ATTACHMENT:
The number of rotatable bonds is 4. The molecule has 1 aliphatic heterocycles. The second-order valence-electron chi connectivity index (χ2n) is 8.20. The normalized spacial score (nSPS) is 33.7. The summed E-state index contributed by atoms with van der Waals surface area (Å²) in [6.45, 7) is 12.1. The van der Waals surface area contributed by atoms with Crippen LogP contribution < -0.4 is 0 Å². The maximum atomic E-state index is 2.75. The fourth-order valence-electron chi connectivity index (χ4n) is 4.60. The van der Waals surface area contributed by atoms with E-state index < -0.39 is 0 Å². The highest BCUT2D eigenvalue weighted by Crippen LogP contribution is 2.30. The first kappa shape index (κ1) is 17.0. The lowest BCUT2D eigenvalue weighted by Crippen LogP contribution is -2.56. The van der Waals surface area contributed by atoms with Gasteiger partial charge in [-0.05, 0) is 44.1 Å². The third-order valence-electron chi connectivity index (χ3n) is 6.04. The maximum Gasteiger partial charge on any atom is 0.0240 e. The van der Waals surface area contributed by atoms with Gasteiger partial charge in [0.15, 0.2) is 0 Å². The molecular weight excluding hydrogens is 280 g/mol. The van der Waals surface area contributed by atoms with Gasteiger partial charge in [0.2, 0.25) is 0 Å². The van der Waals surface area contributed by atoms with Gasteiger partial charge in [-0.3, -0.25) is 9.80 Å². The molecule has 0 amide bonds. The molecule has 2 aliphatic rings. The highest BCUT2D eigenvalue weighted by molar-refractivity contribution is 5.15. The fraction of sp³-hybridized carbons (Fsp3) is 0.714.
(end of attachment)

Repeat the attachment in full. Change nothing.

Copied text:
The number of rotatable bonds is 4. The molecule has 1 aliphatic heterocycles. The second-order valence-electron chi connectivity index (χ2n) is 8.20. The normalized spacial score (nSPS) is 33.7. The summed E-state index contributed by atoms with van der Waals surface area (Å²) in [6.45, 7) is 12.1. The van der Waals surface area contributed by atoms with Crippen LogP contribution < -0.4 is 0 Å². The maximum atomic E-state index is 2.75. The fourth-order valence-electron chi connectivity index (χ4n) is 4.60. The van der Waals surface area contributed by atoms with E-state index < -0.39 is 0 Å². The highest BCUT2D eigenvalue weighted by Crippen LogP contribution is 2.30. The first kappa shape index (κ1) is 17.0. The lowest BCUT2D eigenvalue weighted by Crippen LogP contribution is -2.56. The van der Waals surface area contributed by atoms with Gasteiger partial charge in [-0.05, 0) is 44.1 Å². The third-order valence-electron chi connectivity index (χ3n) is 6.04. The maximum Gasteiger partial charge on any atom is 0.0240 e. The van der Waals surface area contributed by atoms with Gasteiger partial charge in [0.15, 0.2) is 0 Å². The molecular weight excluding hydrogens is 280 g/mol. The van der Waals surface area contributed by atoms with Gasteiger partial charge in [0.2, 0.25) is 0 Å². The van der Waals surface area contributed by atoms with Gasteiger partial charge in [-0.3, -0.25) is 9.80 Å². The molecule has 0 amide bonds. The molecule has 2 aliphatic rings. The highest BCUT2D eigenvalue weighted by molar-refractivity contribution is 5.15. The fraction of sp³-hybridized carbons (Fsp3) is 0.714.